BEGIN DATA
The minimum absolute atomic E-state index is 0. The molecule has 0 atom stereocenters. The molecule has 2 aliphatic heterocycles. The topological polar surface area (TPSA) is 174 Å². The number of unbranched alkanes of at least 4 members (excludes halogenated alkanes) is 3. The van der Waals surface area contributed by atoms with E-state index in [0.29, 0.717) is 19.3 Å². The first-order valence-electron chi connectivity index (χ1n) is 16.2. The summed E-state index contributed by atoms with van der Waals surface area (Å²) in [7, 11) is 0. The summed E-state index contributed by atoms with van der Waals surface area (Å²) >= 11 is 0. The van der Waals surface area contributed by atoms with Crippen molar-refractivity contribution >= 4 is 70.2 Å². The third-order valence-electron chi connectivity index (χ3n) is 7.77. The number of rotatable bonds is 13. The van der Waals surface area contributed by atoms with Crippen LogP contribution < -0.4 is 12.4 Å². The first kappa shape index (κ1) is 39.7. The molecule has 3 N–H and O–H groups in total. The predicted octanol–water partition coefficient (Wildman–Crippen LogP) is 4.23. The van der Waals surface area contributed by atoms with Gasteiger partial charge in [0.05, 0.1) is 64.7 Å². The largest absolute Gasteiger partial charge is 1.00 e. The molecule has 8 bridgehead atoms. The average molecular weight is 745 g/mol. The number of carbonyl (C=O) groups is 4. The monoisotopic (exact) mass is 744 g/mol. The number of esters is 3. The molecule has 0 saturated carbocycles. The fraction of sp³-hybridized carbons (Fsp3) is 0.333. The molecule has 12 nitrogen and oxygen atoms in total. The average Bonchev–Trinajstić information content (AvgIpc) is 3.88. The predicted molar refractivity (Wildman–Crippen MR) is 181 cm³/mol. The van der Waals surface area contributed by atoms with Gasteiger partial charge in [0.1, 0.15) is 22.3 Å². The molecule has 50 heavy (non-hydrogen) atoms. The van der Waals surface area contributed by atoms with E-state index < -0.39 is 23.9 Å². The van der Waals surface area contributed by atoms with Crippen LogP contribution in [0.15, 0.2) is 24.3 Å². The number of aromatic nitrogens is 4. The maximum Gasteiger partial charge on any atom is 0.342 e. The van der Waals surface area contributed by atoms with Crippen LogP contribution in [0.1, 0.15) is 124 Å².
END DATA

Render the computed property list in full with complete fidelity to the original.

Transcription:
The minimum absolute atomic E-state index is 0. The molecule has 0 atom stereocenters. The molecule has 2 aliphatic heterocycles. The topological polar surface area (TPSA) is 174 Å². The number of unbranched alkanes of at least 4 members (excludes halogenated alkanes) is 3. The van der Waals surface area contributed by atoms with E-state index in [0.29, 0.717) is 19.3 Å². The first-order valence-electron chi connectivity index (χ1n) is 16.2. The summed E-state index contributed by atoms with van der Waals surface area (Å²) in [7, 11) is 0. The summed E-state index contributed by atoms with van der Waals surface area (Å²) >= 11 is 0. The van der Waals surface area contributed by atoms with Crippen molar-refractivity contribution >= 4 is 70.2 Å². The third-order valence-electron chi connectivity index (χ3n) is 7.77. The number of rotatable bonds is 13. The van der Waals surface area contributed by atoms with Crippen LogP contribution < -0.4 is 12.4 Å². The first kappa shape index (κ1) is 39.7. The molecule has 3 N–H and O–H groups in total. The predicted octanol–water partition coefficient (Wildman–Crippen LogP) is 4.23. The van der Waals surface area contributed by atoms with Gasteiger partial charge in [0.05, 0.1) is 64.7 Å². The largest absolute Gasteiger partial charge is 1.00 e. The molecule has 8 bridgehead atoms. The average molecular weight is 745 g/mol. The number of carbonyl (C=O) groups is 4. The monoisotopic (exact) mass is 744 g/mol. The number of esters is 3. The molecule has 0 saturated carbocycles. The fraction of sp³-hybridized carbons (Fsp3) is 0.333. The molecule has 12 nitrogen and oxygen atoms in total. The average Bonchev–Trinajstić information content (AvgIpc) is 3.88. The predicted molar refractivity (Wildman–Crippen MR) is 181 cm³/mol. The van der Waals surface area contributed by atoms with Gasteiger partial charge in [0.1, 0.15) is 22.3 Å². The molecule has 50 heavy (non-hydrogen) atoms. The van der Waals surface area contributed by atoms with E-state index < -0.39 is 23.9 Å². The van der Waals surface area contributed by atoms with Crippen LogP contribution in [0.15, 0.2) is 24.3 Å². The number of aromatic nitrogens is 4. The maximum Gasteiger partial charge on any atom is 0.342 e. The van der Waals surface area contributed by atoms with Crippen LogP contribution in [0.1, 0.15) is 124 Å².